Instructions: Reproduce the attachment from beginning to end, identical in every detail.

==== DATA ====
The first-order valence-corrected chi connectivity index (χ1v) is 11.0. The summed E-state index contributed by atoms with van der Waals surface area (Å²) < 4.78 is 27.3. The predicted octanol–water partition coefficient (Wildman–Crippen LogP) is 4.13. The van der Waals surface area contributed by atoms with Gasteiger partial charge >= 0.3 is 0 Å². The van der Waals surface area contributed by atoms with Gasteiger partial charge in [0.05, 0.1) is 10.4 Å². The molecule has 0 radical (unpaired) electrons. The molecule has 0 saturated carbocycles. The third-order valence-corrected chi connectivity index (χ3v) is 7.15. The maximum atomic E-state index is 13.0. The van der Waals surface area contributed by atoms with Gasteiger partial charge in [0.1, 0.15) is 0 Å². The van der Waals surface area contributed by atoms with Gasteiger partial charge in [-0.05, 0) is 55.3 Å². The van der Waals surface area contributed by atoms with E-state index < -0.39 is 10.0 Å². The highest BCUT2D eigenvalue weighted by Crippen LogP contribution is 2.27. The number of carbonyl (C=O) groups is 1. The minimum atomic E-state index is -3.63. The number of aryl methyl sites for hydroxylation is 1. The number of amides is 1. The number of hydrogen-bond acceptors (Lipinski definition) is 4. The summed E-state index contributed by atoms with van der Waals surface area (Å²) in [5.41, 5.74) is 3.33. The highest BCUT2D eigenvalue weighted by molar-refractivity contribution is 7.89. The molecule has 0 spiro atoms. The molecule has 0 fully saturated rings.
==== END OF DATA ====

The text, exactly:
The first-order valence-corrected chi connectivity index (χ1v) is 11.0. The summed E-state index contributed by atoms with van der Waals surface area (Å²) < 4.78 is 27.3. The predicted octanol–water partition coefficient (Wildman–Crippen LogP) is 4.13. The van der Waals surface area contributed by atoms with Gasteiger partial charge >= 0.3 is 0 Å². The van der Waals surface area contributed by atoms with Gasteiger partial charge in [0.05, 0.1) is 10.4 Å². The molecule has 0 radical (unpaired) electrons. The molecule has 0 saturated carbocycles. The third-order valence-corrected chi connectivity index (χ3v) is 7.15. The maximum atomic E-state index is 13.0. The van der Waals surface area contributed by atoms with Gasteiger partial charge in [0.1, 0.15) is 0 Å². The van der Waals surface area contributed by atoms with Gasteiger partial charge in [-0.05, 0) is 55.3 Å². The van der Waals surface area contributed by atoms with E-state index < -0.39 is 10.0 Å². The highest BCUT2D eigenvalue weighted by Crippen LogP contribution is 2.27. The number of carbonyl (C=O) groups is 1. The minimum atomic E-state index is -3.63. The number of aryl methyl sites for hydroxylation is 1. The number of amides is 1. The number of hydrogen-bond acceptors (Lipinski definition) is 4. The summed E-state index contributed by atoms with van der Waals surface area (Å²) in [5.41, 5.74) is 3.33. The highest BCUT2D eigenvalue weighted by molar-refractivity contribution is 7.89. The molecule has 0 spiro atoms. The molecule has 0 fully saturated rings.